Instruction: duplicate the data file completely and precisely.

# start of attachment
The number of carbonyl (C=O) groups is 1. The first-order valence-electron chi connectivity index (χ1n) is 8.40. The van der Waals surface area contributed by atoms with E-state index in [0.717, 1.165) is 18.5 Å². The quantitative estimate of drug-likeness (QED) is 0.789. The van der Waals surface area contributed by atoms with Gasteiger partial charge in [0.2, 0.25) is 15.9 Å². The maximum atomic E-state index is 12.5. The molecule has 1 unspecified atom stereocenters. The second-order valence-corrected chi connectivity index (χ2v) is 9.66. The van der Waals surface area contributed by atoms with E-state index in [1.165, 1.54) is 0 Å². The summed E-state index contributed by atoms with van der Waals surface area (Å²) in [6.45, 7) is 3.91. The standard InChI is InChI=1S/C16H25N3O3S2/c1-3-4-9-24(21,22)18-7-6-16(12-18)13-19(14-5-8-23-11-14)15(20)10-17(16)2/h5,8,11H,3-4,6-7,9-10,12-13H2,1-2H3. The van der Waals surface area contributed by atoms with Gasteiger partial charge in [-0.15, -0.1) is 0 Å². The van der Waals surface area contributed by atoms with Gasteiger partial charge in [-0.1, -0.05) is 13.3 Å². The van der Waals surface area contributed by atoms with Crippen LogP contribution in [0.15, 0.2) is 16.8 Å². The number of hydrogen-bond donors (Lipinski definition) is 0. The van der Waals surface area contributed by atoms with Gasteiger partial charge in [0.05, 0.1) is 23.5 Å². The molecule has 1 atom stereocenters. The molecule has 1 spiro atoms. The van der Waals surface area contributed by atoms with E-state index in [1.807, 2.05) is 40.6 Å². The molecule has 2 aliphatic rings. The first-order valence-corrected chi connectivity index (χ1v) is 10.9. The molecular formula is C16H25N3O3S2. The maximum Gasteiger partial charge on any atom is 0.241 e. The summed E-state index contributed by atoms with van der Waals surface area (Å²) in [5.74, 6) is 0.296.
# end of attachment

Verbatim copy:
The number of carbonyl (C=O) groups is 1. The first-order valence-electron chi connectivity index (χ1n) is 8.40. The van der Waals surface area contributed by atoms with E-state index in [0.717, 1.165) is 18.5 Å². The quantitative estimate of drug-likeness (QED) is 0.789. The van der Waals surface area contributed by atoms with Gasteiger partial charge in [0.2, 0.25) is 15.9 Å². The maximum atomic E-state index is 12.5. The molecule has 1 unspecified atom stereocenters. The second-order valence-corrected chi connectivity index (χ2v) is 9.66. The van der Waals surface area contributed by atoms with E-state index in [1.165, 1.54) is 0 Å². The summed E-state index contributed by atoms with van der Waals surface area (Å²) in [6.45, 7) is 3.91. The standard InChI is InChI=1S/C16H25N3O3S2/c1-3-4-9-24(21,22)18-7-6-16(12-18)13-19(14-5-8-23-11-14)15(20)10-17(16)2/h5,8,11H,3-4,6-7,9-10,12-13H2,1-2H3. The van der Waals surface area contributed by atoms with Gasteiger partial charge in [-0.15, -0.1) is 0 Å². The van der Waals surface area contributed by atoms with Gasteiger partial charge in [-0.1, -0.05) is 13.3 Å². The van der Waals surface area contributed by atoms with Crippen LogP contribution in [0.15, 0.2) is 16.8 Å². The number of hydrogen-bond donors (Lipinski definition) is 0. The van der Waals surface area contributed by atoms with Gasteiger partial charge in [0.05, 0.1) is 23.5 Å². The molecule has 1 atom stereocenters. The molecule has 1 spiro atoms. The van der Waals surface area contributed by atoms with E-state index in [1.807, 2.05) is 40.6 Å². The molecule has 2 aliphatic rings. The first-order valence-corrected chi connectivity index (χ1v) is 10.9. The molecular formula is C16H25N3O3S2. The maximum Gasteiger partial charge on any atom is 0.241 e. The summed E-state index contributed by atoms with van der Waals surface area (Å²) in [5.74, 6) is 0.296.